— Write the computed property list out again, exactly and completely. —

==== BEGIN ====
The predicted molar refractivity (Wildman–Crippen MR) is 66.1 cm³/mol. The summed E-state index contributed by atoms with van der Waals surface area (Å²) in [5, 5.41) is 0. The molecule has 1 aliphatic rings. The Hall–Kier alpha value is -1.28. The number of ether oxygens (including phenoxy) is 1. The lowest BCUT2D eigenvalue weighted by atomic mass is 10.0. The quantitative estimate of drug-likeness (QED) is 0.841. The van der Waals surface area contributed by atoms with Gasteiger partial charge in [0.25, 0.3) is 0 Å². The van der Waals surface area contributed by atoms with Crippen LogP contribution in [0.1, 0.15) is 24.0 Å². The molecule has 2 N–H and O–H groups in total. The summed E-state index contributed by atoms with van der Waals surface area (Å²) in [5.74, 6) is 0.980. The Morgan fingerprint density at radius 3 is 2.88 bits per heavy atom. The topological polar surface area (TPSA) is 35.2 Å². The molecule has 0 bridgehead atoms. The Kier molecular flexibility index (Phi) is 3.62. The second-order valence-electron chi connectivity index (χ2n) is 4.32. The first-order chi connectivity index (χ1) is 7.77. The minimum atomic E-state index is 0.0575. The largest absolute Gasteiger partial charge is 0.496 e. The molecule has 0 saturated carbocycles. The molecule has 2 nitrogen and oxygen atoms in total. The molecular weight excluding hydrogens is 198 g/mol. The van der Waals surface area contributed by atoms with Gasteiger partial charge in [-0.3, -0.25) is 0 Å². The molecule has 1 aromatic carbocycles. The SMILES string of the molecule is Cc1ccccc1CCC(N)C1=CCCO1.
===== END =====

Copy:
The predicted molar refractivity (Wildman–Crippen MR) is 66.1 cm³/mol. The summed E-state index contributed by atoms with van der Waals surface area (Å²) in [5, 5.41) is 0. The molecule has 1 aliphatic rings. The Hall–Kier alpha value is -1.28. The number of ether oxygens (including phenoxy) is 1. The lowest BCUT2D eigenvalue weighted by atomic mass is 10.0. The quantitative estimate of drug-likeness (QED) is 0.841. The van der Waals surface area contributed by atoms with Gasteiger partial charge in [0.25, 0.3) is 0 Å². The van der Waals surface area contributed by atoms with Crippen LogP contribution in [0.1, 0.15) is 24.0 Å². The molecule has 2 N–H and O–H groups in total. The summed E-state index contributed by atoms with van der Waals surface area (Å²) in [5.74, 6) is 0.980. The Morgan fingerprint density at radius 3 is 2.88 bits per heavy atom. The topological polar surface area (TPSA) is 35.2 Å². The molecule has 0 bridgehead atoms. The Kier molecular flexibility index (Phi) is 3.62. The second-order valence-electron chi connectivity index (χ2n) is 4.32. The first-order chi connectivity index (χ1) is 7.77. The minimum atomic E-state index is 0.0575. The largest absolute Gasteiger partial charge is 0.496 e. The molecule has 0 saturated carbocycles. The molecule has 2 nitrogen and oxygen atoms in total. The molecular weight excluding hydrogens is 198 g/mol. The van der Waals surface area contributed by atoms with Gasteiger partial charge in [-0.3, -0.25) is 0 Å². The molecule has 1 aromatic carbocycles. The SMILES string of the molecule is Cc1ccccc1CCC(N)C1=CCCO1.